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A Family Court Judge May Hear a Child’s Testimony

On Behalf of | Jun 1, 2020 | Child Custody and Visitation

A Family Court Judge may hear a child’s testimony in many divorce and post-decree modification cases here in Carlsbad and North County.

Some child custody cases in California will include an opportunity for the child to directly address the court. A judge will make a decision about whether or not to allow a child to address the court on a case-by-case basis. The best interests of the child will be the most important consideration while a family court judge is making this decision.

Before a child will be allowed to voice their own opinion in court about child custody or visitation matters, a judge must obtain information that confirms that the child wishes to address the court. The judge will also consider whether the child comprehends the importance of their testimony and the capability to form an intelligent opinion on custody and visitation matters. If the child is over 14 years old, the court must hear the child’s opinion unless there is reason to believe that allowing this testimony is not in the child’s best interests.

A child who is a witness in a family law case must be given special care by the court. While the child is being questioned, the questions must be formed in a manner that is age-appropriate. The court is also required to protect the child from harassment or embarrassment that may be caused by an unnecessary repetition of questions. At some point during the questioning, the child must be allowed to voice their preference about these parenting plan matters.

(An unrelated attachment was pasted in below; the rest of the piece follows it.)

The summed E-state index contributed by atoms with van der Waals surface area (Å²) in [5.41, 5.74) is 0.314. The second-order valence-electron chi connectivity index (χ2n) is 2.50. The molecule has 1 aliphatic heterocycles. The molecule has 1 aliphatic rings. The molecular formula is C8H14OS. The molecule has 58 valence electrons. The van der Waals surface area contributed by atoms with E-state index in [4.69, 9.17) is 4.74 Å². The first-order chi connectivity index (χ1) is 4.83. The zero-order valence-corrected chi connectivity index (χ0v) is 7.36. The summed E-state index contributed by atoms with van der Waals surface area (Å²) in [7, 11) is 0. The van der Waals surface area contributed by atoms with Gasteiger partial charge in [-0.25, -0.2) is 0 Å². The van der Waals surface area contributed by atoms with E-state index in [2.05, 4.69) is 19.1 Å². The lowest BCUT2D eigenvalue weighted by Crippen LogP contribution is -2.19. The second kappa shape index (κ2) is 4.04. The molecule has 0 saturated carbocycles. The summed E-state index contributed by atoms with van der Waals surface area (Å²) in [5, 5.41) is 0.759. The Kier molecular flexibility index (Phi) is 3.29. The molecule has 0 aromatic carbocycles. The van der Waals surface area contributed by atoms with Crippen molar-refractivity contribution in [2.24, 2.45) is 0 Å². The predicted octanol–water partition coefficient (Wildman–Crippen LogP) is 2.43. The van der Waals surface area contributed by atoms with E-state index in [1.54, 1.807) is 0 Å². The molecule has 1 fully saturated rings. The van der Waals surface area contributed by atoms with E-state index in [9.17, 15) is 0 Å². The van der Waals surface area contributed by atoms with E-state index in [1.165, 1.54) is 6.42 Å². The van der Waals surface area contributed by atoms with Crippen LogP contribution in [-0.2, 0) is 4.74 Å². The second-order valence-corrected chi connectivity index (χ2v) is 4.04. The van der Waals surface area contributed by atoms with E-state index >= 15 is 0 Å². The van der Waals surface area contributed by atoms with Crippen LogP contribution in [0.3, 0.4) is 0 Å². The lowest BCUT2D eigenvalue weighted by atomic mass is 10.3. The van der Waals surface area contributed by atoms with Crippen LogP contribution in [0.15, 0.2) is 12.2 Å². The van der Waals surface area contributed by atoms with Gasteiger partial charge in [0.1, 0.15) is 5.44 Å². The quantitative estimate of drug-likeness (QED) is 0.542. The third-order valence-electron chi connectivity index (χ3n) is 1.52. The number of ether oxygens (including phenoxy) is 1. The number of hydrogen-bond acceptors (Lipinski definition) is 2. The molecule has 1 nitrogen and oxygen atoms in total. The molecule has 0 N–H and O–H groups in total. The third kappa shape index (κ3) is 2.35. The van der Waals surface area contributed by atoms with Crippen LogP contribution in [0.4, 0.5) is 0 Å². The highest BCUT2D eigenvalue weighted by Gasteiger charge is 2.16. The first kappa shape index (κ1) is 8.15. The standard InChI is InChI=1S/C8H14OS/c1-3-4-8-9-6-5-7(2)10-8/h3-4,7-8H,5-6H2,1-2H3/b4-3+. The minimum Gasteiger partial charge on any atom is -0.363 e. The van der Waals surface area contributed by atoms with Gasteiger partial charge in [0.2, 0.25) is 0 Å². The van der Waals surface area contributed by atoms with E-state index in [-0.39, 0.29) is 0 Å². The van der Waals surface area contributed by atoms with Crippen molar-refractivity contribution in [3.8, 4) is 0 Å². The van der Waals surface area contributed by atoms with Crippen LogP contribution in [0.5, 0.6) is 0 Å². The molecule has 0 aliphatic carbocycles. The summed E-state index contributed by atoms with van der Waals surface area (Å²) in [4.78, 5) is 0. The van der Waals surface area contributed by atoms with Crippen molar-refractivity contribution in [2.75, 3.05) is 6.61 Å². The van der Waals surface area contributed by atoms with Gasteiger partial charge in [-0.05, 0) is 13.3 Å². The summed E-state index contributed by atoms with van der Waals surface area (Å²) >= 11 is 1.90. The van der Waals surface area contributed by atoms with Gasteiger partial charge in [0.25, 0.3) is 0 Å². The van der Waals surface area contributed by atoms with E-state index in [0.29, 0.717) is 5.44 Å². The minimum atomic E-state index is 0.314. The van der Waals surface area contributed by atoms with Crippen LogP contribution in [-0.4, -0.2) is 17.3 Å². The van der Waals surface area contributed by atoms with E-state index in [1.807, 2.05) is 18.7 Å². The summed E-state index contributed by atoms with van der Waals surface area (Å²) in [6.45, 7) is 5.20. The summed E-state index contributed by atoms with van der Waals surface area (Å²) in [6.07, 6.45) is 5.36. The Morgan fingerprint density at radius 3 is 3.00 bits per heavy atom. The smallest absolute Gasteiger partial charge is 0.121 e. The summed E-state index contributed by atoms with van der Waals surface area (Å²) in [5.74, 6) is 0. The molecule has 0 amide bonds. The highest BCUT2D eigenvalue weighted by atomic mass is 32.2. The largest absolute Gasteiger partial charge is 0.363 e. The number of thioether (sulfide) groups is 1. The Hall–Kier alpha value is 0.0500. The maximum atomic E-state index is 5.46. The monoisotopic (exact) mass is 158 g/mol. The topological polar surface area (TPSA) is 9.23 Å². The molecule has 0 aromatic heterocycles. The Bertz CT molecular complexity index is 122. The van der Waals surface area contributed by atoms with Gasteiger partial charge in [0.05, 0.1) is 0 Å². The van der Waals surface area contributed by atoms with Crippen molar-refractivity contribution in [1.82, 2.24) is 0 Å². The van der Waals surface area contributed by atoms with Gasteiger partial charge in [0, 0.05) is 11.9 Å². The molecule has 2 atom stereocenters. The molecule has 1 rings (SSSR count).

A Family Court Judge may hear a child’s testimony in many cases here in North County.  A child’s testimony can be helpful in some family law cases, especially when the case involves a child who is in their teens. A parent who believes that their child would like to have the opportunity to speak to a family court judge should inform the court.  Our Certified Family Law Specialists work to help ensure that the child is questioned appropriately during any hearing or case.